SANTA BARBARA, Calif. - Santa Barbara County Supervisors approved a proposed ban on flavored tobacco products Tuesday.
Santa Maria and Carpinteria passed similar bans last month. This ban, which is expected to become official next Tuesday, will go into effect just after the New Year. It will affect 66 stores in unincorporated areas of the county.
The ban will also prohibit the mail-order delivery of tobacco products locally, prohibit coupons and discounts for tobacco products and update the definition of tobacco to include electronic smoking devices.
Santa Barbara County Public Health spent about nine months compiling data from various studies to present to the Board. That data showed candy-like flavors and menthol, along with packaging that resembles popular children's snacks, are being used to market the products to children and teens.
County Public Health also presented data that challenged the idea that flavored e-cigarettes reliably help adults quick smoking.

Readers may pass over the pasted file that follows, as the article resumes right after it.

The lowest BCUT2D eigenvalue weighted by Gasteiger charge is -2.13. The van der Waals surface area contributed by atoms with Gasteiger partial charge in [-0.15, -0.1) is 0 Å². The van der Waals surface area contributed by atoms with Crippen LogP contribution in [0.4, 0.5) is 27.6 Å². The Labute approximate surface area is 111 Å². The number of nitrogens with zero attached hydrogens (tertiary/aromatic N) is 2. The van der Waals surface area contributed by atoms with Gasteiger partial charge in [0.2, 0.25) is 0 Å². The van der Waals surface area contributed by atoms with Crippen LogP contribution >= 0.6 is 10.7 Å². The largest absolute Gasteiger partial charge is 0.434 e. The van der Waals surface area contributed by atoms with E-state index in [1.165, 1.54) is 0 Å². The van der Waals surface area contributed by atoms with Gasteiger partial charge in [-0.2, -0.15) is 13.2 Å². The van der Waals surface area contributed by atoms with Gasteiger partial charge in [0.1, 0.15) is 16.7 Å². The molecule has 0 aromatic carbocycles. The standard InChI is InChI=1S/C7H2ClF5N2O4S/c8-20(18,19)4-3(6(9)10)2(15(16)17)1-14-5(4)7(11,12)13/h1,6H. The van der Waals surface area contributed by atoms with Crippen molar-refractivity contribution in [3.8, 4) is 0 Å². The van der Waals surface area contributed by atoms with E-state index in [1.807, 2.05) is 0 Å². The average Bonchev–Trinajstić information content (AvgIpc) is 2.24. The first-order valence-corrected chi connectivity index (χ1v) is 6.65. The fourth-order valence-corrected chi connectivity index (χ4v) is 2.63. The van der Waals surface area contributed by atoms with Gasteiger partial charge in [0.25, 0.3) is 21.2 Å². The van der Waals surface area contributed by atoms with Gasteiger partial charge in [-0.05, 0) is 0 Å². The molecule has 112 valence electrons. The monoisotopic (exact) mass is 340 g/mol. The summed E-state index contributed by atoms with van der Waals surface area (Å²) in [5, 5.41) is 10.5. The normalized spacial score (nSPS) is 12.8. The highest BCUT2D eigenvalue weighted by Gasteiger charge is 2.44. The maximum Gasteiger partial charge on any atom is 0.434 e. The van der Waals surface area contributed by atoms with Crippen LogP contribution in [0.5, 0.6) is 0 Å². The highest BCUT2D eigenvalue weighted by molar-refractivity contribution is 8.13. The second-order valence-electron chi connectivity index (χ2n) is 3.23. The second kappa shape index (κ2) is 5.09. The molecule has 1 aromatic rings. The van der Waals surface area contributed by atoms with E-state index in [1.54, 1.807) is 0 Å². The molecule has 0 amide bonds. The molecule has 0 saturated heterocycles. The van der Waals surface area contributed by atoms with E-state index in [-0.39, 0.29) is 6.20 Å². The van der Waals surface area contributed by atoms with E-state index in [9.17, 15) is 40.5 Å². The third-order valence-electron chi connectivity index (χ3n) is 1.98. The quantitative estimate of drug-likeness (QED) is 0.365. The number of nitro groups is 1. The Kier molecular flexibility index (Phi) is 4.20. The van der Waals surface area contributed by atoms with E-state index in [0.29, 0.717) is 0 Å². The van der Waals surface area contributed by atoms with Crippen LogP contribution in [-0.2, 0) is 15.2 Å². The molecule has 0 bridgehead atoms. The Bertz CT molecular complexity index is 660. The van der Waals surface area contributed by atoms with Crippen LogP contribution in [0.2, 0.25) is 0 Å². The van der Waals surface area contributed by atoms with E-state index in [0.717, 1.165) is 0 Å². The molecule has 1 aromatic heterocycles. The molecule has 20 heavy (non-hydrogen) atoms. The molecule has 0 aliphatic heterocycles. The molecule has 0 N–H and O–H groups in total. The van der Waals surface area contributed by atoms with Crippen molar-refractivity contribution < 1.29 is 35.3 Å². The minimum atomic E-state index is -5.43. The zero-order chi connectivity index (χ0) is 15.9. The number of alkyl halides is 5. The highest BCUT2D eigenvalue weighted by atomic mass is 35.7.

The Board also saw passionate testimony from several members of the public who supported the ban. Many were parents, teachers and students.
Dos Pueblos High School junior Vanessa Ramirez Garcia was one of the speakers, saying that just knowing the health risks is not enough because the flavored products are too easy to get in local schools.
"There’s practically no challenge with it," she said. "Any of my friends, classmates, just regular teenagers who are putting their lives at risk, their health at risk. I don’t want that to happen anymore."
Local tobacco retailers also spoke at Tuesday's meeting, saying they know there is a national and local youth tobacco problem, but that an outright ban could unfairly hurt local businesses.
People under 21 cannot buy flavored tobacco products in California, but those who are legally old enough often buy larger amounts and re-sell them to the younger market.
The Supervisors voted 4-1, with 4th District supervisor Peter Adam opposing. Adam said he supports a ban on vaping for children but believes a ban on the products locally will not stop children from getting the products from those who buy the products elsewhere.
Second District Supervisor Gregg Hart said the ban "won’t solve this problem entirely, but it is the first step. And we need to take it today."